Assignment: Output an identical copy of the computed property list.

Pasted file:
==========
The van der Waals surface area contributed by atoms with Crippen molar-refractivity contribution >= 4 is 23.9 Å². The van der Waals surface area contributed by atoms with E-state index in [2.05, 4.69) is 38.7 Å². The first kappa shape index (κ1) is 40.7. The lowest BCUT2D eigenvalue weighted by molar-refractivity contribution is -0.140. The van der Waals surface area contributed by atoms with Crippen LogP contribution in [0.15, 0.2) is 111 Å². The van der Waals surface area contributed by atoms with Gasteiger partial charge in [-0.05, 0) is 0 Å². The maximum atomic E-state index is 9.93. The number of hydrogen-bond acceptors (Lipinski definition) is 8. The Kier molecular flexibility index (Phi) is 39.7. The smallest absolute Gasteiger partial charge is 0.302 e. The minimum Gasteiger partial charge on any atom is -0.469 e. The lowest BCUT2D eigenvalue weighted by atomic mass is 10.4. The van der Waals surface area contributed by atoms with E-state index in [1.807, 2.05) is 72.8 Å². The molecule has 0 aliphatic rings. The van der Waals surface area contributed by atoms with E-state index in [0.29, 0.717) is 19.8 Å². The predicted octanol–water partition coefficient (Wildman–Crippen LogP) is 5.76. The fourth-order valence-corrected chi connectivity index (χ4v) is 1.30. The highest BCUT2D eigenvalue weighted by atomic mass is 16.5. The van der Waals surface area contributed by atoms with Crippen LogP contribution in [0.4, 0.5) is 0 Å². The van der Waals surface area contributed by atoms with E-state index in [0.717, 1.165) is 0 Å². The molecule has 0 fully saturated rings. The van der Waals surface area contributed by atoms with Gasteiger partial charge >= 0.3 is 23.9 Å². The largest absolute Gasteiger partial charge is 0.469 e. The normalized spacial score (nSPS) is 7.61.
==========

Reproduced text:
The van der Waals surface area contributed by atoms with Crippen molar-refractivity contribution >= 4 is 23.9 Å². The van der Waals surface area contributed by atoms with E-state index in [2.05, 4.69) is 38.7 Å². The first kappa shape index (κ1) is 40.7. The lowest BCUT2D eigenvalue weighted by molar-refractivity contribution is -0.140. The van der Waals surface area contributed by atoms with Crippen LogP contribution in [0.15, 0.2) is 111 Å². The van der Waals surface area contributed by atoms with Gasteiger partial charge in [-0.05, 0) is 0 Å². The maximum atomic E-state index is 9.93. The number of hydrogen-bond acceptors (Lipinski definition) is 8. The Kier molecular flexibility index (Phi) is 39.7. The smallest absolute Gasteiger partial charge is 0.302 e. The minimum Gasteiger partial charge on any atom is -0.469 e. The lowest BCUT2D eigenvalue weighted by atomic mass is 10.4. The van der Waals surface area contributed by atoms with E-state index in [1.807, 2.05) is 72.8 Å². The molecule has 0 aliphatic rings. The van der Waals surface area contributed by atoms with E-state index in [0.29, 0.717) is 19.8 Å². The predicted octanol–water partition coefficient (Wildman–Crippen LogP) is 5.76. The fourth-order valence-corrected chi connectivity index (χ4v) is 1.30. The highest BCUT2D eigenvalue weighted by atomic mass is 16.5. The van der Waals surface area contributed by atoms with Crippen LogP contribution in [0.4, 0.5) is 0 Å². The van der Waals surface area contributed by atoms with E-state index in [0.717, 1.165) is 0 Å². The molecule has 0 fully saturated rings. The van der Waals surface area contributed by atoms with Gasteiger partial charge >= 0.3 is 23.9 Å². The largest absolute Gasteiger partial charge is 0.469 e. The normalized spacial score (nSPS) is 7.61.